http://www.msnbc.com/news/991188.asp

"Gary Hufbauer and Ben Goodrich of the Institute for International Economics, a think tank, estimate that tariffs preserved 3,500 steel jobs; by contrast, they think that the tariffs might have cost steel users between 12,000 and 43,000 jobs. "

Based on these numbers, we've caused pain and suffering for at least 8500 more people than we would have without the tariff. The amount of displacement will vary by industry based on the relative elasticities of demand for the products involved, but it is undeniable that subsidizing jobs in one sector will cause the loss of jobs in a related sector.


We shall never know until the Visa program is eliminated.
The interesting thing about the tariff and the impace is that I wonder how many of those jobs were lost because of the current economic situation.
I believe you did mention that it backfired on Bush in that the Steelworkers are backing Dick Gephart(sp) (if I hear one more time about his father being grateful being a Union worker (which his brother said was a lie), I will go scream!)instead of Bush.
Another interesting thing is that though the local paper was against the steel tariffs, it favors the citrus one and for reasons I agree with.
The reasons are not because of the cheap labor in Brazil, but of the numerous chemicals used there that are outlawed in the United States. Sure the price is lower, but what happens if the product causes long term effects?


Quote:
Originally posted by Dean R Milburn:
I don't find open forums totally useless, although I will agree they're unlikely to change anybody's mind. I disagree re: job retraining programs. It's the nature of markets. I'm not at all convinced those jobs at Siemens could have been saved indefinitely.


I disagree with you because they do not change anyone's mind, which although I have been invited to some of these forums, I don't bother. Why? It solves nothing except getting people worked up about forces they have no control of.
For job retraining, you have to have an aptitude for the job you are retraining for.
You may be right about those jobs at Siemens, but Mike was probably in a better situation to make that call better than you or I
_________________________
"If we lose a hundred troops a week, then Dean will be our next Prez." Jack V, avid Dean supporter with no concern for the troops.

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#525460 - 11/17/03 08:24 AM Re: Nutty laws in Vermont....?
Samuel Catalino Offline
Member

Registered: 04/04/99
Posts: 4447
Quote:
Originally posted by Dean R Milburn:
It sounds like theft to you because you are treating property rights as some type of natural law, that they are innate and absolute. I disagree with this point of view. Property rights are not absolute, they exist only to the extent that society wishes them to. Provided government represents the will of the governed, it would not be impermissible (no matter how unwise) for government to have control over everything. Look at the capitalist democracies of the west, they have chosen a fairly wide range of governmental control over economic affairs.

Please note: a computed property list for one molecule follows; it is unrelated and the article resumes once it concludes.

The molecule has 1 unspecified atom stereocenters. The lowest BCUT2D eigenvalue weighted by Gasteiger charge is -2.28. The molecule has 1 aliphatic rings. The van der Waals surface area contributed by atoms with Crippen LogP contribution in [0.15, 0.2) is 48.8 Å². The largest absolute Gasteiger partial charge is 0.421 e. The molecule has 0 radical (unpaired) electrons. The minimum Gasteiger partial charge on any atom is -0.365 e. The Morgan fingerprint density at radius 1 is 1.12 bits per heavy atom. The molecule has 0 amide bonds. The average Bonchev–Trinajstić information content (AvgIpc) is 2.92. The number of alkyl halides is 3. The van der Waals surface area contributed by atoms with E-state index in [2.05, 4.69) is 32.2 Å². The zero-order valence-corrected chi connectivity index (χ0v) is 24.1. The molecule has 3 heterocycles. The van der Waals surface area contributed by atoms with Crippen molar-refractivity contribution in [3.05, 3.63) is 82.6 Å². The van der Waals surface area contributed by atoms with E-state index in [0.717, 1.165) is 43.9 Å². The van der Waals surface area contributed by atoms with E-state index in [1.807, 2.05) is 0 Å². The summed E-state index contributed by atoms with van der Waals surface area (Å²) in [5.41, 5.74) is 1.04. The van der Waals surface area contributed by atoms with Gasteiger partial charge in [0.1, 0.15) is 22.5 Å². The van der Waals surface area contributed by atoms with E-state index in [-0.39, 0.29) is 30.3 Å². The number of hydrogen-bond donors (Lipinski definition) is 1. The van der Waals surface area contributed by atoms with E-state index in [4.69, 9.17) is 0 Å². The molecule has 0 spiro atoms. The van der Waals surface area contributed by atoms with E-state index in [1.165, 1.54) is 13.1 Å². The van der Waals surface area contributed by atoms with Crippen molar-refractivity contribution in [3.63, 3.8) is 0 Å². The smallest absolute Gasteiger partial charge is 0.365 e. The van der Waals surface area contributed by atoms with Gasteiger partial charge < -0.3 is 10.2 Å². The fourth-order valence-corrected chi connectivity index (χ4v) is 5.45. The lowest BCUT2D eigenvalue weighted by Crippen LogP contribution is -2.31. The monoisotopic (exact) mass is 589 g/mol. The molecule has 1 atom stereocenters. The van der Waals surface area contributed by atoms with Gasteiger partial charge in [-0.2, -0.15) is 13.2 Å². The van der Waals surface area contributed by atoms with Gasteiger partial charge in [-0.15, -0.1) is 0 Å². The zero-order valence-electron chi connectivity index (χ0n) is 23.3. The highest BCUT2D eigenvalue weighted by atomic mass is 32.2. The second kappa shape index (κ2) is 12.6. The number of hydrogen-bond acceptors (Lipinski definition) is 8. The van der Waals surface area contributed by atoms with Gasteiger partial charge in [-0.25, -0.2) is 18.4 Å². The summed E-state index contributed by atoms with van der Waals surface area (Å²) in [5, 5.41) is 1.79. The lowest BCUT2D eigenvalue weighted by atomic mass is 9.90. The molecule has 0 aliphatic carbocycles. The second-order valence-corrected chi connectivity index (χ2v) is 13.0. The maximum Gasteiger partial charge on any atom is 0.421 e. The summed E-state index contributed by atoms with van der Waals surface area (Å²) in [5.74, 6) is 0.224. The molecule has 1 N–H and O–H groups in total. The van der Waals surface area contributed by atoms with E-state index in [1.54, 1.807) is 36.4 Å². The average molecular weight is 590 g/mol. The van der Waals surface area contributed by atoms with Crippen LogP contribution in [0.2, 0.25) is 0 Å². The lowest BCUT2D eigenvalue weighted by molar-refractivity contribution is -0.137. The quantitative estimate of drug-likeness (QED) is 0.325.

Given your underlying assumption of inviolate property rights, I'm not surprised my redistributive policies bother you, what I am surprised by is that you are willing to support a policy that is inherently redisributive at the same time.


It is theft when you take from someone without their consent, isn't it? It just looks like you believe that the wealth and property never belonged to the person to begin with, or that seems to be the impression you are giving me. If the majority support this kind of theft, then out goes your moral absolutes as they are dictated by the whims of a passing fad. That does not make sense to me.

I only favor fair trade, and any redistributive policy I would support would be to make it an even playing field between the countries. The citrus tariff is one thing I mentioned earlier, actually, because of the chemicals the citrus in Brazil may be exposed to, I would not allow the citrus to come into our country because of the potential danger it poses to the consumers of the USA.


Quote:
Originally posted by Dean R Milburn:
Even if the natural state is no restrictions, both a national security exception, as well as a general wealth creating bias, would say to exclude terrorists. What was the value of the WTC? How much did the economy lose because of the attacks? What was the value of the future wealth created by those who died? A policy of creating wealth would exclude terrorists.